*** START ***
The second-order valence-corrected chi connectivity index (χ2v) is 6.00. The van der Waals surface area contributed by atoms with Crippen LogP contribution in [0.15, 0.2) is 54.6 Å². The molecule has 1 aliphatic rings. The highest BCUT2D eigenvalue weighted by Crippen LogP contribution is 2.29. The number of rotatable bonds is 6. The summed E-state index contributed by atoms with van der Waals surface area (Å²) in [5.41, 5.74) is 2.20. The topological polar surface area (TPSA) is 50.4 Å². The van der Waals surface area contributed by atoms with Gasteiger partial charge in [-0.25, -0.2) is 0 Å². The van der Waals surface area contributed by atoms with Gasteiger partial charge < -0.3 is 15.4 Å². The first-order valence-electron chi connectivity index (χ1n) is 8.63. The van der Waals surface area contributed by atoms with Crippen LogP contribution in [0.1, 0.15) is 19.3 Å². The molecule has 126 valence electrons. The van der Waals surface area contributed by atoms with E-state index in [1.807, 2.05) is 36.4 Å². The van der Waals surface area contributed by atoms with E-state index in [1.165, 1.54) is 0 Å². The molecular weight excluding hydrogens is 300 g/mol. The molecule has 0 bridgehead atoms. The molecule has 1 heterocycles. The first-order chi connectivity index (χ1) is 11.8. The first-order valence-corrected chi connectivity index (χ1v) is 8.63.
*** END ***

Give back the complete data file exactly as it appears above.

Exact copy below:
The second-order valence-corrected chi connectivity index (χ2v) is 6.00. The van der Waals surface area contributed by atoms with Crippen LogP contribution in [0.15, 0.2) is 54.6 Å². The molecule has 1 aliphatic rings. The highest BCUT2D eigenvalue weighted by Crippen LogP contribution is 2.29. The number of rotatable bonds is 6. The summed E-state index contributed by atoms with van der Waals surface area (Å²) in [5.41, 5.74) is 2.20. The topological polar surface area (TPSA) is 50.4 Å². The van der Waals surface area contributed by atoms with Gasteiger partial charge in [-0.25, -0.2) is 0 Å². The van der Waals surface area contributed by atoms with Gasteiger partial charge < -0.3 is 15.4 Å². The first-order valence-electron chi connectivity index (χ1n) is 8.63. The van der Waals surface area contributed by atoms with Crippen LogP contribution in [0.1, 0.15) is 19.3 Å². The molecule has 126 valence electrons. The van der Waals surface area contributed by atoms with E-state index in [1.807, 2.05) is 36.4 Å². The van der Waals surface area contributed by atoms with E-state index in [1.165, 1.54) is 0 Å². The molecular weight excluding hydrogens is 300 g/mol. The molecule has 0 bridgehead atoms. The molecule has 1 heterocycles. The first-order chi connectivity index (χ1) is 11.8. The first-order valence-corrected chi connectivity index (χ1v) is 8.63.